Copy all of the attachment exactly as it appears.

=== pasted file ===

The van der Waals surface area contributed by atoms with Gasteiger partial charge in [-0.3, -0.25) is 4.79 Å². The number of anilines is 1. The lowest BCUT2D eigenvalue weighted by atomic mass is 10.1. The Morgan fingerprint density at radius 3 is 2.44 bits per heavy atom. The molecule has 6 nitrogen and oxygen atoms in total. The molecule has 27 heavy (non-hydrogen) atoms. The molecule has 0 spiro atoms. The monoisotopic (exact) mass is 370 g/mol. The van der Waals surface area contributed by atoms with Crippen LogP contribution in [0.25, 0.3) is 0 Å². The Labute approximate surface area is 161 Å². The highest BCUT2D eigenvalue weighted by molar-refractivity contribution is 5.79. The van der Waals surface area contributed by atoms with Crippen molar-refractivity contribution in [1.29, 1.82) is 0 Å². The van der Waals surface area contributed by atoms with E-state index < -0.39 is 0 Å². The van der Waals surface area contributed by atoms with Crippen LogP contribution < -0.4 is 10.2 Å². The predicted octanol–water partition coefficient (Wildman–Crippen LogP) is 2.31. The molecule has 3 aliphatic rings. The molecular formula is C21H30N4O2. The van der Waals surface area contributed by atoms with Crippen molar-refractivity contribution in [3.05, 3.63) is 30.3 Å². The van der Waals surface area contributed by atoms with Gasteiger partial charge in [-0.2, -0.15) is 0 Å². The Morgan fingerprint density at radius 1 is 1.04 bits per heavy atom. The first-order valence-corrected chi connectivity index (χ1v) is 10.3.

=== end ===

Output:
The van der Waals surface area contributed by atoms with Gasteiger partial charge in [-0.3, -0.25) is 4.79 Å². The number of anilines is 1. The lowest BCUT2D eigenvalue weighted by atomic mass is 10.1. The Morgan fingerprint density at radius 3 is 2.44 bits per heavy atom. The molecule has 6 nitrogen and oxygen atoms in total. The molecule has 27 heavy (non-hydrogen) atoms. The molecule has 0 spiro atoms. The monoisotopic (exact) mass is 370 g/mol. The van der Waals surface area contributed by atoms with Crippen LogP contribution in [0.25, 0.3) is 0 Å². The Labute approximate surface area is 161 Å². The highest BCUT2D eigenvalue weighted by molar-refractivity contribution is 5.79. The van der Waals surface area contributed by atoms with Crippen molar-refractivity contribution in [1.29, 1.82) is 0 Å². The van der Waals surface area contributed by atoms with E-state index < -0.39 is 0 Å². The van der Waals surface area contributed by atoms with Crippen LogP contribution < -0.4 is 10.2 Å². The predicted octanol–water partition coefficient (Wildman–Crippen LogP) is 2.31. The molecule has 3 aliphatic rings. The molecular formula is C21H30N4O2. The van der Waals surface area contributed by atoms with Crippen molar-refractivity contribution in [3.05, 3.63) is 30.3 Å². The van der Waals surface area contributed by atoms with Gasteiger partial charge in [-0.2, -0.15) is 0 Å². The Morgan fingerprint density at radius 1 is 1.04 bits per heavy atom. The first-order valence-corrected chi connectivity index (χ1v) is 10.3.